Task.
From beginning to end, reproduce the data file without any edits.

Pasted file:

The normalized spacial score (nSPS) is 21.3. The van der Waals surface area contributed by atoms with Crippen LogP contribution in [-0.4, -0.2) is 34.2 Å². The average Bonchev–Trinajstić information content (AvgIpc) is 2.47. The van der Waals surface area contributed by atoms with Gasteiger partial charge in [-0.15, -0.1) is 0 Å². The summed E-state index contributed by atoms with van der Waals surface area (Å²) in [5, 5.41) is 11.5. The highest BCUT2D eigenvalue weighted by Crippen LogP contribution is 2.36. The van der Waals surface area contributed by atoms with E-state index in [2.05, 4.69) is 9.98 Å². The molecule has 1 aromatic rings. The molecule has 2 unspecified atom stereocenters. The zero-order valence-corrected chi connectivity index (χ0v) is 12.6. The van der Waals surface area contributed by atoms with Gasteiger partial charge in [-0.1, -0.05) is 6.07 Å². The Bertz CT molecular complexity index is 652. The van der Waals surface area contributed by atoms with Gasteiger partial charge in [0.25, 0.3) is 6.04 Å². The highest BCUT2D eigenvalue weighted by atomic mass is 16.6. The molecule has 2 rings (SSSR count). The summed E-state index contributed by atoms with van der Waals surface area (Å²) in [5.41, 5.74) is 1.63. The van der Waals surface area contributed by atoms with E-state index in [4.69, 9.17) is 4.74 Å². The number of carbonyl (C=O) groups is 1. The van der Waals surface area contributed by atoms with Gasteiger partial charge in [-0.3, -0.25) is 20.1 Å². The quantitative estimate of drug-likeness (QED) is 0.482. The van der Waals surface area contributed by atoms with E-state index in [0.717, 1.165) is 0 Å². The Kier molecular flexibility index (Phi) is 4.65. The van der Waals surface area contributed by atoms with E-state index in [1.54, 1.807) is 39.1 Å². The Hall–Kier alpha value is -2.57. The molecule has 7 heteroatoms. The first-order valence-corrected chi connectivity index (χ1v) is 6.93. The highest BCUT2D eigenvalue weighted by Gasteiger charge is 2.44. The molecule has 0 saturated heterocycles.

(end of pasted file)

The normalized spacial score (nSPS) is 21.3. The van der Waals surface area contributed by atoms with Crippen LogP contribution in [-0.4, -0.2) is 34.2 Å². The average Bonchev–Trinajstić information content (AvgIpc) is 2.47. The van der Waals surface area contributed by atoms with Gasteiger partial charge in [-0.15, -0.1) is 0 Å². The summed E-state index contributed by atoms with van der Waals surface area (Å²) in [5, 5.41) is 11.5. The highest BCUT2D eigenvalue weighted by Crippen LogP contribution is 2.36. The van der Waals surface area contributed by atoms with E-state index in [2.05, 4.69) is 9.98 Å². The molecule has 1 aromatic rings. The molecule has 2 unspecified atom stereocenters. The zero-order valence-corrected chi connectivity index (χ0v) is 12.6. The van der Waals surface area contributed by atoms with Gasteiger partial charge in [-0.1, -0.05) is 6.07 Å². The Bertz CT molecular complexity index is 652. The van der Waals surface area contributed by atoms with Gasteiger partial charge in [0.25, 0.3) is 6.04 Å². The highest BCUT2D eigenvalue weighted by atomic mass is 16.6. The molecule has 2 rings (SSSR count). The summed E-state index contributed by atoms with van der Waals surface area (Å²) in [5.41, 5.74) is 1.63. The van der Waals surface area contributed by atoms with E-state index in [4.69, 9.17) is 4.74 Å². The number of carbonyl (C=O) groups is 1. The van der Waals surface area contributed by atoms with Gasteiger partial charge in [-0.3, -0.25) is 20.1 Å². The quantitative estimate of drug-likeness (QED) is 0.482. The van der Waals surface area contributed by atoms with E-state index in [0.717, 1.165) is 0 Å². The Kier molecular flexibility index (Phi) is 4.65. The van der Waals surface area contributed by atoms with E-state index in [1.54, 1.807) is 39.1 Å². The Hall–Kier alpha value is -2.57. The molecule has 7 heteroatoms. The first-order valence-corrected chi connectivity index (χ1v) is 6.93. The highest BCUT2D eigenvalue weighted by Gasteiger charge is 2.44. The molecule has 0 saturated heterocycles.